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VANCOUVER – Residents and drivers around Metro Vancouver are reporting heavy flooding on the roads and on their properties as a rainfall warning continues for many parts of B.C.’s South Coast.
Rainfall warnings have been issued for the Fraser Valley, Howe Sound, Metro Vancouver, the Sunshine Coast and West Vancouver Island. Rainfall rates of four to six mm an hour will result in up to 100 mm of rain in some areas by Saturday morning.
WATCH: Raw video of flooding in Burnaby
Global BC meteorologist Mark Madryga says other areas will see 30 to 50 mm of rain over the next 24 hours.
Areas of Burnaby, Surrey, Maple Ridge and Vancouver have been hit the hardest so far, but residents in other areas should be prepared for localized flooding and / or flash floods.
The Vancouver Park Board says Lumbermen’s Arch is flooded at the north end of Stanley Park, with traffic being diverted to Pipeline Road. In Burnaby, there has been extensive flooding around Still Creek, with Westminster Avenue closed between Still Creek Drive and Regent Street.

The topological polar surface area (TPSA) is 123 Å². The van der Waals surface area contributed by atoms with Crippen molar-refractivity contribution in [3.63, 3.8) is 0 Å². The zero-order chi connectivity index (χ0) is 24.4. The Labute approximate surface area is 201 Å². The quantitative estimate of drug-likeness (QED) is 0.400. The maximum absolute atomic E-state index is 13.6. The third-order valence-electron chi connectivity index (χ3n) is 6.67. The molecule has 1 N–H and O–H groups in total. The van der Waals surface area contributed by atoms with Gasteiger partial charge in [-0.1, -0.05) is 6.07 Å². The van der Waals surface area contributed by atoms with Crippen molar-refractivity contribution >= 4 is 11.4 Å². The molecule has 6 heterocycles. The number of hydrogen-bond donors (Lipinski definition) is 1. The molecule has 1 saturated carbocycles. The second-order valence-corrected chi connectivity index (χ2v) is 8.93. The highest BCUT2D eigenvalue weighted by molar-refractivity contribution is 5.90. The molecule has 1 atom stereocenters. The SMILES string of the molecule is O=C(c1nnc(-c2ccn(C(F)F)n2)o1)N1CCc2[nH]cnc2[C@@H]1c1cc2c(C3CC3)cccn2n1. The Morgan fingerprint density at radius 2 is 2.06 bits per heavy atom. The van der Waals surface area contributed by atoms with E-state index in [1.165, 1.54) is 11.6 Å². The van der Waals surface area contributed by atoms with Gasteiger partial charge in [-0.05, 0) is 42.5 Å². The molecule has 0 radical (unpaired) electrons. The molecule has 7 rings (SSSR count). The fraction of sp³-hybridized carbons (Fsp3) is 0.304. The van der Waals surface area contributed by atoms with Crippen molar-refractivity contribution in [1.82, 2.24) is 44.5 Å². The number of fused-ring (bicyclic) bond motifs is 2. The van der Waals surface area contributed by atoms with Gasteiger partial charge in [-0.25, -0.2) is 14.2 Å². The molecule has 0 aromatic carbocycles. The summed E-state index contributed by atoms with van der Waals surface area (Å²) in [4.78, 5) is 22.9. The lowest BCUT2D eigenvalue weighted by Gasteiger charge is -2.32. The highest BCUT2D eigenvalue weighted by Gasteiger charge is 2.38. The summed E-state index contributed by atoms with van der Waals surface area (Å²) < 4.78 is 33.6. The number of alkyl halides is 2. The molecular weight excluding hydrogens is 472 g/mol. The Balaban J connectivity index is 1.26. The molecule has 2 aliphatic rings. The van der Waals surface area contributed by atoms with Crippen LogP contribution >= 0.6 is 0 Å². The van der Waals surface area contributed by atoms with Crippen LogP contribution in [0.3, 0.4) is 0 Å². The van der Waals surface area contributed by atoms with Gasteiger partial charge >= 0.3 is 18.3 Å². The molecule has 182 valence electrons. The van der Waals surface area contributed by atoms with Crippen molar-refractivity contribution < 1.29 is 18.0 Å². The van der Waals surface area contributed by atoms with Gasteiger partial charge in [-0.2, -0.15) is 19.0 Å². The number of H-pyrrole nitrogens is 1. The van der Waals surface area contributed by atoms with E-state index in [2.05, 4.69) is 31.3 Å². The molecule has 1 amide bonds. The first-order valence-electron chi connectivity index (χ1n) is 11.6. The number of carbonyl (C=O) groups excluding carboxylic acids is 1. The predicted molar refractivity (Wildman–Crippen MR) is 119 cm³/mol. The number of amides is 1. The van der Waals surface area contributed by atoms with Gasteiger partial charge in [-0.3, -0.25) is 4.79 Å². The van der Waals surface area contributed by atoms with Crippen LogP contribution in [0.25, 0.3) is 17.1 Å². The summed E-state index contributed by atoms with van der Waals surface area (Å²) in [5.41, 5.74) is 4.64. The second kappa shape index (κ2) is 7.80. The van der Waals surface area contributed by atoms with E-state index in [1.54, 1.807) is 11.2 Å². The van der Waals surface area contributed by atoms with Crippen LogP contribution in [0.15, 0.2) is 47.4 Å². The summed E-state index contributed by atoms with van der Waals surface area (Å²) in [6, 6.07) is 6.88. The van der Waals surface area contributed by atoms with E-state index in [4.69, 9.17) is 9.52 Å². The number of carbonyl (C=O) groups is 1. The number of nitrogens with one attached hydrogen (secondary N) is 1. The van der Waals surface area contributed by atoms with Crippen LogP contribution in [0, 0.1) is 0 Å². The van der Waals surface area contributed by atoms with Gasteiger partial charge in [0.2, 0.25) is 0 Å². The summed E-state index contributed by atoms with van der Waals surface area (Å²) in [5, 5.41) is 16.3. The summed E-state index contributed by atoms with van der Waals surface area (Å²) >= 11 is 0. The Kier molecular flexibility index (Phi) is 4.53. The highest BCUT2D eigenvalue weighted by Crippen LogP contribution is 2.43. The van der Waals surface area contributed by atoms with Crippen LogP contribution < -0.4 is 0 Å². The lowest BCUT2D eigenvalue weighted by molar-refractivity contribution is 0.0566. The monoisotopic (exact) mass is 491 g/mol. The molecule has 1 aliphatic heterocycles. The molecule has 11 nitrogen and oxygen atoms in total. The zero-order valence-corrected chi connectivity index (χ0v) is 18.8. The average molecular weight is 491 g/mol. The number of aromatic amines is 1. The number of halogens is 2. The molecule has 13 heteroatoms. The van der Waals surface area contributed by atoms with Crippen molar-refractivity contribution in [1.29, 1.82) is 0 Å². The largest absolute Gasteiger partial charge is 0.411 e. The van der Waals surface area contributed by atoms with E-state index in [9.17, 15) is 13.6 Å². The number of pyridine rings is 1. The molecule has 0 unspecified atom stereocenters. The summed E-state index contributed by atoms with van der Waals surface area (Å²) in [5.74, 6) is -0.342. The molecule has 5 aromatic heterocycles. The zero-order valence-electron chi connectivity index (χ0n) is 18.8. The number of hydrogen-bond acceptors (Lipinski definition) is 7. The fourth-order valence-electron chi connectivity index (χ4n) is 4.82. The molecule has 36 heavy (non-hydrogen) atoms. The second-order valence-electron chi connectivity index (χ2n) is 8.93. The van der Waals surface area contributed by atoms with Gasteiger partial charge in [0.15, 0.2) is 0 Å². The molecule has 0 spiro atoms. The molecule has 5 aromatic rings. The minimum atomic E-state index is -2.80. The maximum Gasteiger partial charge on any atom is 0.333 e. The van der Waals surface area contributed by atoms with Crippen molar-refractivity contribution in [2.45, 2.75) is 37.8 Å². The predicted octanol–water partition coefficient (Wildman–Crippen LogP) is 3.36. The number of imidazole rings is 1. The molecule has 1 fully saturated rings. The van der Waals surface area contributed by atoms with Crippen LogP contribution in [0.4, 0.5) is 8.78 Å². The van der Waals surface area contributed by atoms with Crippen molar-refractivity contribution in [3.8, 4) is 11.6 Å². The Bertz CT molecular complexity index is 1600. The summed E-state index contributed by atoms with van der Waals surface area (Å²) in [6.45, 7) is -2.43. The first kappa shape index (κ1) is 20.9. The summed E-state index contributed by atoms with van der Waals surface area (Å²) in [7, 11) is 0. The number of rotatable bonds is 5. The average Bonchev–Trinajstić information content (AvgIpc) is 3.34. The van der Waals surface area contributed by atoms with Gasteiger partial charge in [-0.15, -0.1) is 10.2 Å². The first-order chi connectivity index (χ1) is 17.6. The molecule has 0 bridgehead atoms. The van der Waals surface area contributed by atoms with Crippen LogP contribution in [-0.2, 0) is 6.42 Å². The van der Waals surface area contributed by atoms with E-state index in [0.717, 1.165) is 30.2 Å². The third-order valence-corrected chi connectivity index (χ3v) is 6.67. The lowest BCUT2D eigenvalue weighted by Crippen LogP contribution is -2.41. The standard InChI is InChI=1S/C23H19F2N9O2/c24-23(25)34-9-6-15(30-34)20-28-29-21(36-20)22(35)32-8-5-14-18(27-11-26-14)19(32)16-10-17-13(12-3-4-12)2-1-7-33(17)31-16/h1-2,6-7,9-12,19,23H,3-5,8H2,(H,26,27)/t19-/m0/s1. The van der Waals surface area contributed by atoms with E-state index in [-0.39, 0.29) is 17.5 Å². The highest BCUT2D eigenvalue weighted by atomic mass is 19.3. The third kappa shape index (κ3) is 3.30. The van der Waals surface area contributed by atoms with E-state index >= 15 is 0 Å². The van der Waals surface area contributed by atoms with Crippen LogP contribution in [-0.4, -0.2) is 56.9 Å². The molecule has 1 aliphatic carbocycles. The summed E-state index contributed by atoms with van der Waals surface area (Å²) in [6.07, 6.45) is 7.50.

Don’t approach washouts near rivers, creeks and culverts.
The BC River Forecast Centre has issued a Flood Watch for Kingcome River and a High Streamflow Advisory for Vancouver Island including the north and west areas.
“An atmospheric river event is expected to impact coastal British Columbia over the next few days, bringing heavy rainfall Friday and Saturday,” the notice advises. “Current weather modelling from Environment Canada is forecasting the heaviest rain to occur along the west coast of Vancouver Island, from Tofino north to Port Alice and Port Hardy, and on the Coast Mountains from Knight Inlet to Dean Channel. Two-day rainfall totals of over 150 mm are possible. In conjunction with the rain, temperatures are forecast to increase, and snow melt at mid-elevation is expected to add to the runoff during this event.”
Seasonally-high tides are also expected through the weekend. Peak river levels are expected later on Saturday or on Sunday morning.
The River Forecast Centre will continue to monitor conditions.